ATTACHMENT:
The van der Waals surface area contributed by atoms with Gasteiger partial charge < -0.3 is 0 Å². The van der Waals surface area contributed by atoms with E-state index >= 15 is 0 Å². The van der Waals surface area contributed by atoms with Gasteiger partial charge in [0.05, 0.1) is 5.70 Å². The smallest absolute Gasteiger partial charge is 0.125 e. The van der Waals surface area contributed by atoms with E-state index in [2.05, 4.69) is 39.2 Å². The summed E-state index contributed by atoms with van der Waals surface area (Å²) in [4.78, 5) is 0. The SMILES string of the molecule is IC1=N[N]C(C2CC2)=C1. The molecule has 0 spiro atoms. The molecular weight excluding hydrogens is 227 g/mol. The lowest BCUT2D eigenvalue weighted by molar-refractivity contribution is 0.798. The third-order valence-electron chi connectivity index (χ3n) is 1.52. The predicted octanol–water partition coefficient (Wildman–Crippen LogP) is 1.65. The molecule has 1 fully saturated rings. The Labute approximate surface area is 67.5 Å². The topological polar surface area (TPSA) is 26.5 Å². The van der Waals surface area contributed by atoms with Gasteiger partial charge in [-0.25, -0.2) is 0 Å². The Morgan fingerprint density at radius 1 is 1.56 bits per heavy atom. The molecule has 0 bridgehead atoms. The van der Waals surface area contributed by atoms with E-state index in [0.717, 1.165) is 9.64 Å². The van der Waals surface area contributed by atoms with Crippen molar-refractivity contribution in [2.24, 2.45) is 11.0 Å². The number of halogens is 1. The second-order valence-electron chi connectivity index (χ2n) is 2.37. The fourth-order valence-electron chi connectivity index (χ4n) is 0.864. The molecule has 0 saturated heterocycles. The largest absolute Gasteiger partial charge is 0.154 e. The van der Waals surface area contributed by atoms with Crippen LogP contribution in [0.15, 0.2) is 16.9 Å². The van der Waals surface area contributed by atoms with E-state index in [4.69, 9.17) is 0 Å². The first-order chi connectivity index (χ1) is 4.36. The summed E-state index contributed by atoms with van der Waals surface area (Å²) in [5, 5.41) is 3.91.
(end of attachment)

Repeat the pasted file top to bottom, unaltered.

The van der Waals surface area contributed by atoms with Gasteiger partial charge < -0.3 is 0 Å². The van der Waals surface area contributed by atoms with E-state index >= 15 is 0 Å². The van der Waals surface area contributed by atoms with Gasteiger partial charge in [0.05, 0.1) is 5.70 Å². The smallest absolute Gasteiger partial charge is 0.125 e. The van der Waals surface area contributed by atoms with E-state index in [2.05, 4.69) is 39.2 Å². The summed E-state index contributed by atoms with van der Waals surface area (Å²) in [4.78, 5) is 0. The SMILES string of the molecule is IC1=N[N]C(C2CC2)=C1. The molecule has 0 spiro atoms. The molecular weight excluding hydrogens is 227 g/mol. The lowest BCUT2D eigenvalue weighted by molar-refractivity contribution is 0.798. The third-order valence-electron chi connectivity index (χ3n) is 1.52. The predicted octanol–water partition coefficient (Wildman–Crippen LogP) is 1.65. The molecule has 1 fully saturated rings. The Labute approximate surface area is 67.5 Å². The topological polar surface area (TPSA) is 26.5 Å². The van der Waals surface area contributed by atoms with Gasteiger partial charge in [-0.25, -0.2) is 0 Å². The Morgan fingerprint density at radius 1 is 1.56 bits per heavy atom. The molecule has 0 bridgehead atoms. The van der Waals surface area contributed by atoms with E-state index in [0.717, 1.165) is 9.64 Å². The van der Waals surface area contributed by atoms with Crippen molar-refractivity contribution in [2.24, 2.45) is 11.0 Å². The number of halogens is 1. The second-order valence-electron chi connectivity index (χ2n) is 2.37. The fourth-order valence-electron chi connectivity index (χ4n) is 0.864. The molecule has 0 saturated heterocycles. The largest absolute Gasteiger partial charge is 0.154 e. The van der Waals surface area contributed by atoms with Crippen LogP contribution in [0.15, 0.2) is 16.9 Å². The van der Waals surface area contributed by atoms with E-state index in [4.69, 9.17) is 0 Å². The first-order chi connectivity index (χ1) is 4.36. The summed E-state index contributed by atoms with van der Waals surface area (Å²) in [5, 5.41) is 3.91.